Harley's results news release went on to state that fourth quarter global motorcycle shipments at HDMC decreased -13% "due to prudent dealer inventory management and market conditions. Revenue was down -14%, due to lower volumes, where improved mix was offset by incentive spend. Parts & Accessories revenue was down -14%, largely in-line with revenue from Motorcycles. Apparel revenue was down -21%, driven by high dealer inventory levels resulting in lower replenishment.

"Fourth quarter gross margin was down -3.6 points behind the impacts of lower volume, higher sales incentives and other manufacturing costs, more than offsetting the benefits of shipment mix and lower raw material costs. Fourth quarter operating margin fell by 2.1 points due to the factors above, where operating expenses were lower in the quarter due in part to LiveWire transaction costs in the prior year's period.

"In the fourth quarter, global retail sales of Harley-Davidson motorcycles were down 11% versus prior year. North America retail performance was down 9% and continues to be impacted by both the high interest rate environment and the discontinuation of the legacy Sportster at the end of 2022 in the region. The decline in EMEA of -22% was driven by weakness in the French and German markets. The decline in APAC of 10% was driven by weakness in the Australian and New Zealand markets. Latin America sales increases were driven by growth in both Brazil and in Mexico.

"For the full year, global retail sales of Harley-Davidson motorcycles were down 9% versus prior year. North American retail performance continues to be adversely impacted by higher interest rates, economic uncertainty and lower sales of non-core motorcycles. EMEA retail has been adversely impacted by sluggish economic growth and the planned mix shift towards the profitable core product segments. APAC retail performance experienced strong growth in the first half of the year, but slowed in the second half of the year, with overall growth in Japan for the year.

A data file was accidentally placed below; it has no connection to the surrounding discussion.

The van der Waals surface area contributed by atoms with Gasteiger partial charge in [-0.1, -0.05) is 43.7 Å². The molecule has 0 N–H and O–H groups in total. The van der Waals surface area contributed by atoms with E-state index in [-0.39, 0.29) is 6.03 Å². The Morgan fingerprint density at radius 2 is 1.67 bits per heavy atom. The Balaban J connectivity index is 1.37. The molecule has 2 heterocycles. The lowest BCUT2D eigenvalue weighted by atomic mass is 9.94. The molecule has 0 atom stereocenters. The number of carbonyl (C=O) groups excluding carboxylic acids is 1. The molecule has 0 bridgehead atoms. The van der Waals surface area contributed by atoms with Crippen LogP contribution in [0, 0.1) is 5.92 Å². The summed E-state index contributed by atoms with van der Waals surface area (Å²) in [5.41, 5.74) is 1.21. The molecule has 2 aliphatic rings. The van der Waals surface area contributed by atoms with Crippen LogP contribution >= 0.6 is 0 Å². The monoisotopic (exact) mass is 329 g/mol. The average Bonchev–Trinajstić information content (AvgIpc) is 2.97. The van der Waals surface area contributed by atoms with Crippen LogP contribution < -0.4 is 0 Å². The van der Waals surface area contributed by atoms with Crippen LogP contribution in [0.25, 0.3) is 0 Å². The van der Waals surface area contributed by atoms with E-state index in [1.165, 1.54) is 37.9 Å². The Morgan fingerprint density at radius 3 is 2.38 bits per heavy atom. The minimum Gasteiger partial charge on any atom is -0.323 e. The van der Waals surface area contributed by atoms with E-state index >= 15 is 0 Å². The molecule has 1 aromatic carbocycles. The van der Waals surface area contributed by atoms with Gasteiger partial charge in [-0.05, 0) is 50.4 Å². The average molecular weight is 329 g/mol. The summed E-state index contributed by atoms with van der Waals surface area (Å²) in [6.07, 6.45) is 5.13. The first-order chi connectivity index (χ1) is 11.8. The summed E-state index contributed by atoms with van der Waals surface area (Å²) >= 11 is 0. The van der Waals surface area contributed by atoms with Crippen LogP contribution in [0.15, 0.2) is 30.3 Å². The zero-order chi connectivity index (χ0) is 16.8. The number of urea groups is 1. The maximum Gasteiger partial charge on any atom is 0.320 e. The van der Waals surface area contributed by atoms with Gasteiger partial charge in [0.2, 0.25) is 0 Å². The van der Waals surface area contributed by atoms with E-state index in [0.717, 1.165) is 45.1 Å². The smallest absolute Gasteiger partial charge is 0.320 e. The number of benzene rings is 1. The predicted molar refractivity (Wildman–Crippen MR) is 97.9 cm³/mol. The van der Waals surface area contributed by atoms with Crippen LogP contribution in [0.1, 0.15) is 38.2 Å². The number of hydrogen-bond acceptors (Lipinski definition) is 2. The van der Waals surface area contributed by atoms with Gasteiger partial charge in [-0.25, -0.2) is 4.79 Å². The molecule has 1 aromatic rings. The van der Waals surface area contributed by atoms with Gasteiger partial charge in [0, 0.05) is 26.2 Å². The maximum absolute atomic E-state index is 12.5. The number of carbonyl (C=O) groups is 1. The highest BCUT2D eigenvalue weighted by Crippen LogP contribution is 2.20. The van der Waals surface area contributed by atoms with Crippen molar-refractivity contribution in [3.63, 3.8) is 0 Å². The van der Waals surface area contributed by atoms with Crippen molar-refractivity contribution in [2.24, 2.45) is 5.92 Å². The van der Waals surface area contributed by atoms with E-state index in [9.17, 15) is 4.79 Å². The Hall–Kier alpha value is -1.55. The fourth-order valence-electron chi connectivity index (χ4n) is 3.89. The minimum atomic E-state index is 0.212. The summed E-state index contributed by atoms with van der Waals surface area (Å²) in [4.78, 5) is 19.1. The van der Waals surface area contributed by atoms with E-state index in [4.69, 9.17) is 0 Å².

"HDFS revenue was up $32m in the fourth quarter, an increase of +15% versus prior year, driven primarily by higher interest income. HDFS operating income decline of -$6m, or down -10%, was driven by higher interest expense, higher operating expenses and an increased provision for credit losses. The increase in the provision for credit losses was driven by several factors relating to the current macroeconomic environment. Total quarter ending net finance receivables were $7.5bn, which was up +5% versus prior year, driven primarily by an increase in wholesale commercial lending receivables.

"In the fourth quarter, LiveWire revenue increased to $15m from $9m, driven by unit sales of the new Del Mar electric motorcycles. The LiveWire operating loss was $35m in the fourth quarter, in-line with our expectations, and driven by continued product development and other spending associated with the delivery of the Del Mar electric motorcycle to market."

Having launched at around $7.18 at the end of September 2022, LiveWire (LVWR) stock reached as low as $4.85 three months later, but has gradually recovered since, closing at some $10.70 on February 9, 2024. Harley has still failed to meet its stated flotation launch target of reducing its ownership stake in LiveWire to 74%, and as recently as six months ago still owned some 90% of the LiveWire stock. With 225 employees and joint Milwaukee and Mountain View, California headquarters, LiveWire's market cap is some $2.23bn, with the share price having increased by some +50% since that ill-fated September 2022 launch. 

In 2023, H-D generated $755m of cash from operating activities, paid cash dividends of $96m, repurchased $350m of shares (10.2 million shares) on a discretionary basis and raised $2.5bn of financing for HDFS. The company reported holding cash and cash equivalents of $1.5bn at year end.